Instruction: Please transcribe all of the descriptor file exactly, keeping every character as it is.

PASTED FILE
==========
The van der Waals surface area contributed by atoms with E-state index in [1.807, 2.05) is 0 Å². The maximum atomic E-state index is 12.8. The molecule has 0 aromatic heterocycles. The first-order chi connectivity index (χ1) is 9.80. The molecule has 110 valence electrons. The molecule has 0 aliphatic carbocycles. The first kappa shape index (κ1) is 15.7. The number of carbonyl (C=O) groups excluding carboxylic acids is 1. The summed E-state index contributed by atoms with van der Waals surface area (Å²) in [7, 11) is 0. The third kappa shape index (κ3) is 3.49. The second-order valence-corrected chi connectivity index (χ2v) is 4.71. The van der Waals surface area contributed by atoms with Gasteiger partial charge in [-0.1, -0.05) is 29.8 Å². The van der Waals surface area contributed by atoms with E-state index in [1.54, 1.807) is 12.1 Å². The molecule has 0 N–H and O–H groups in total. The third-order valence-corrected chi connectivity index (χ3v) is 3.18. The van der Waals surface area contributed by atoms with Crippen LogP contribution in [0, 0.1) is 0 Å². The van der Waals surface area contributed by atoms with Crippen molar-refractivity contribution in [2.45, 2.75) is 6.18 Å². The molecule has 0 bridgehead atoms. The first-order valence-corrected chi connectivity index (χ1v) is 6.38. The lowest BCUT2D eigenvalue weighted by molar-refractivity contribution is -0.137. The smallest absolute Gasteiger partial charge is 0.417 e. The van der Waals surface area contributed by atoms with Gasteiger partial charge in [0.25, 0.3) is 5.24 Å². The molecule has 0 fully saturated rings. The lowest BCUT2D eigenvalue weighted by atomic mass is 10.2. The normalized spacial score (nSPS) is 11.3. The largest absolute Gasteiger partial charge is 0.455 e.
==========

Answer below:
The van der Waals surface area contributed by atoms with E-state index in [1.807, 2.05) is 0 Å². The maximum atomic E-state index is 12.8. The molecule has 0 aromatic heterocycles. The first-order chi connectivity index (χ1) is 9.80. The molecule has 110 valence electrons. The molecule has 0 aliphatic carbocycles. The first kappa shape index (κ1) is 15.7. The number of carbonyl (C=O) groups excluding carboxylic acids is 1. The summed E-state index contributed by atoms with van der Waals surface area (Å²) in [7, 11) is 0. The third kappa shape index (κ3) is 3.49. The second-order valence-corrected chi connectivity index (χ2v) is 4.71. The van der Waals surface area contributed by atoms with Gasteiger partial charge in [-0.1, -0.05) is 29.8 Å². The van der Waals surface area contributed by atoms with E-state index in [1.54, 1.807) is 12.1 Å². The molecule has 0 N–H and O–H groups in total. The third-order valence-corrected chi connectivity index (χ3v) is 3.18. The van der Waals surface area contributed by atoms with Crippen LogP contribution in [0, 0.1) is 0 Å². The van der Waals surface area contributed by atoms with Crippen molar-refractivity contribution in [2.45, 2.75) is 6.18 Å². The molecule has 0 bridgehead atoms. The first-order valence-corrected chi connectivity index (χ1v) is 6.38. The lowest BCUT2D eigenvalue weighted by molar-refractivity contribution is -0.137. The smallest absolute Gasteiger partial charge is 0.417 e. The van der Waals surface area contributed by atoms with Gasteiger partial charge in [0.25, 0.3) is 5.24 Å². The molecule has 0 fully saturated rings. The lowest BCUT2D eigenvalue weighted by atomic mass is 10.2. The normalized spacial score (nSPS) is 11.3. The largest absolute Gasteiger partial charge is 0.455 e.